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Royal Navy  Books


When I was on the Massive

When I was on the MASSIVE does not only contain, 'When I was on the Massive’ jokes, but encompasses the entire gamut of Royal Naval humour, from standard jokes to the harsh and vulgar, bawdy songs and poems, through to saucy and offensive tales of Jack's runs ashore.

The songs, limericks, and poetry, known as ditties, are those often sung in bars, and less salubrious establishments around the world, many have become Jack's favourite songs, such as ‘I wonder, yes, I wonder', ‘Magic Moments’, and 'Zulu Warrior’.

Royal Navy sailors love to reminisce about their time in the mob. Often an old salt can be seen with a tear in his eye as he thinks of all the ships and shore bases which no longer exist, his old oppos, and those whose souls are still on patrol.


Jack's Dits 2More Tales from the Mess, continues spinning humorous yarns, fables, anecdotes, and hilarious jokes, interspersed with a further flurry of ditty's, quotes, and oddities which will entertain and amuse, along with some which will evoke fond memories.

The cutting humour, absurdity, and preposterous farce, which frequently contains obscenities, is regularly sexually explicit and often vulgar are repeated here, in Jack's Dits 2 as it reflects the bond between messmates within the comedy of its content.


It is, in a large part, the sharing of such humour between the men who served which made the Royal Navy the best navy in the world.

There is an adage which states, 'That many a true word hath been spoke in jest', and this is true of Jacks Dits2, where honest, accurate historical attitudes of our society during such times are recorded within the oft flippant telling's, and the mirth and merriment, of these stories.


With hundreds of men, tons of military paraphernalia, complicated machinery, technological equipment, weaponry, stores, and various other forms of kit, you could be assured that not every day was straightforward and undemanding.

Equipment failed. People made mistakes. Accidents and mishaps occurred. Personalities and characters clashed. Add to this mix the activities of matelots on a 'run ashore' in those far-flung, unsavoury and questionable seaports.

Include beer, spirits, wine, women and song into the equation and the resulting concoction is a wonderful hothouse for the creation of imaginative narrative.

The goings-on, from both aboard and ashore, created astonishing accounts of events to be told at stand easy or after a watch; when the exaggerated telling's of the day's happenings would be shared in the mess square.


This book is not one that simply and only harks back in nostalgic fashion to the past, Jack's Dits is an authentic validation, a historical record of royal naval social history; one told by the voices of those who served.

It is a true and genuine recording of life during the Royal Navy's heydays, the late 1950's through to the earlier part of the 1980's.

The Pussers Cook Book

The Pussers Cook Book contains the most popular and loved traditional dishes from the Royal Navy’s Galleys.


Woven between the recipes are facts and tidbits about the food, the cooks and general life aboard ship.


Along with the recipes, this book aims to preserve a segment of British history that is fading, all too quickly, into the grey sea-mists of oblivion.

Pussers cook bookEBook.jpg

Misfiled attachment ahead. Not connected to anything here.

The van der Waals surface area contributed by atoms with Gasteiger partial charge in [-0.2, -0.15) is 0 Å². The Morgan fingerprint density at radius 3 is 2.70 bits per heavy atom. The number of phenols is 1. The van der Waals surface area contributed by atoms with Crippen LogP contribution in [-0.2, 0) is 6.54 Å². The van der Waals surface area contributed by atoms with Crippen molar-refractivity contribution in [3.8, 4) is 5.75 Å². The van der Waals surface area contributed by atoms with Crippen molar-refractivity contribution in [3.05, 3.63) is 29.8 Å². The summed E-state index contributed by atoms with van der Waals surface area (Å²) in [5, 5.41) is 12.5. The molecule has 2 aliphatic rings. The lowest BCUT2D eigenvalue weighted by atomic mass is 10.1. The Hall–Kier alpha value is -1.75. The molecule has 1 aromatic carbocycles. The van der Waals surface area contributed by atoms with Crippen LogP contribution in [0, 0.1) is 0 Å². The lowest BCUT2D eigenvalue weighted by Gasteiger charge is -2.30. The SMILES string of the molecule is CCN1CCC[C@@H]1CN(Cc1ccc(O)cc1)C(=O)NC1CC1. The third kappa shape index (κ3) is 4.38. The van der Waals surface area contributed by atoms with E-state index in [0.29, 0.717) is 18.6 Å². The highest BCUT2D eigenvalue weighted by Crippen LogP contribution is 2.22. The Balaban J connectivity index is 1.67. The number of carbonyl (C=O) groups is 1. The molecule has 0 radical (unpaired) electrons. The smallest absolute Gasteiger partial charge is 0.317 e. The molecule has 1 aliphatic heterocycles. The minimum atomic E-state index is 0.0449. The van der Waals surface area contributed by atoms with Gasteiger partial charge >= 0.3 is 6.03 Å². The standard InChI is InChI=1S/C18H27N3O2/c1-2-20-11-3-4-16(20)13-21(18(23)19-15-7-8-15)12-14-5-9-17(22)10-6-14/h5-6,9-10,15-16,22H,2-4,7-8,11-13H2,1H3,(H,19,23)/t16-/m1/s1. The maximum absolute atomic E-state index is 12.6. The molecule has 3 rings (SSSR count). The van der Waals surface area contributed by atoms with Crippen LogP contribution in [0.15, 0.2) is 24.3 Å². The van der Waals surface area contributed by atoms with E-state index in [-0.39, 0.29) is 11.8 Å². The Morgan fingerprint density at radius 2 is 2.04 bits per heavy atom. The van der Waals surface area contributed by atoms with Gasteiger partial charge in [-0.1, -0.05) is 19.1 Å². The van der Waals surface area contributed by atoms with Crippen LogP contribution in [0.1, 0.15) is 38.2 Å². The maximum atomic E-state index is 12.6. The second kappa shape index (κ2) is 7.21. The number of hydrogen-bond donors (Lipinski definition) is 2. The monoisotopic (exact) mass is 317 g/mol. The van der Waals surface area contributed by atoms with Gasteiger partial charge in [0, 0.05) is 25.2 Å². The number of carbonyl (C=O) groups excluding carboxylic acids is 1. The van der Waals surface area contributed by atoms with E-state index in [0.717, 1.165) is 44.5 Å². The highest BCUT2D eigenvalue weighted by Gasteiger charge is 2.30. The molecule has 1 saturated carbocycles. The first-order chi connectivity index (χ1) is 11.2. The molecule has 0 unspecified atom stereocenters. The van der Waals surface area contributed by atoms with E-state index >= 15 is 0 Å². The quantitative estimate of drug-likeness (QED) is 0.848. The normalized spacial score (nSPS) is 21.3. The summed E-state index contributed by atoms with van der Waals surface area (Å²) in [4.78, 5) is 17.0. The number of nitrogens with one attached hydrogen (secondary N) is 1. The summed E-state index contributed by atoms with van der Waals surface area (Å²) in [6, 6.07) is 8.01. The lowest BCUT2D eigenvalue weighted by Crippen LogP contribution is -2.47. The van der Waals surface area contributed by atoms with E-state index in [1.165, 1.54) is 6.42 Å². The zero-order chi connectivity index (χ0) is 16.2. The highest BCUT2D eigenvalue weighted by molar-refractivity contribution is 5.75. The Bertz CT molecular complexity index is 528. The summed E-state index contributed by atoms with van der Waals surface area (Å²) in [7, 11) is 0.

The Andrew, Jack & Jenny


Unlike the civilian nicknames we get labelled with; those our classmates called us at school, the one's various work colleagues may apply to us from time to time, or the ones our siblings find amusing, a military nickname has greater significance, it holds a value only fully comprehended by our contemporaries.


Arguably, the Royal Navy has the most entrenched tradition among the services for bestowing nicknames, names not only for each sailor but for places, equipment and actions. This book, The Andrew, Jack & Jenny, focuses primarily on the names given to each skin and essence the moment they became a matelot.


Royal Naval nicknames are not chosen by the recipient, they are bestowed, irrevocably, by custom and tradition. Yet, each sailor soon becomes attached to their 'new' name, which grows into a large part of their identity, even influencing their character.


It soon becomes the name which is spoken with pride in answer to the question "Who are you?"



Neptune and the Pollywogs documents the Royal Navy's history and Ceremony of Crossing the Line.

This is an in-depth study of the most traditional of seafaring initiation ceremonies.'Neptune and the Pollywogs' examines the rites historical roots, follows its chronological evolution, formalities and observances, and the parts and characters used in the ceremonies historic and modern-day practice.

Produced in association with

The Royal Navy Research Archives


HMS Tiger, Chronicles of the last big cat, is a large hardback, glossy, full colour, fully illustrated book which traces the Tiger from her 'laying down' in John Browns Shipyard, through Norvick, the 'Tiger Talks' off Gibraltar and onwards, past conversion,  to Rio, Singers, Honky Fid, Oz and more, right up to her sad last days of neglect on the Trotts, until being towed to Spain for breaking.


But, unlike many ships, this is not the final chapter of the Tiger, the ships spirit now resides 'Down Under' with a former naval dental surgeon...


Packed full of photographs of the ship's company, the daily chores and many of the places the Tiger visited, this book has become the account of our personal history, our legacy and a moving memoir to pass down through the generations of our families.


When future generations ask, what did you do in the Navy? they shall be able to see, to read and understand what our lives were really like and know what we did.


HMS Tiger is published by TOAD Publishing and printed by Peecho on behalf of Paul White.

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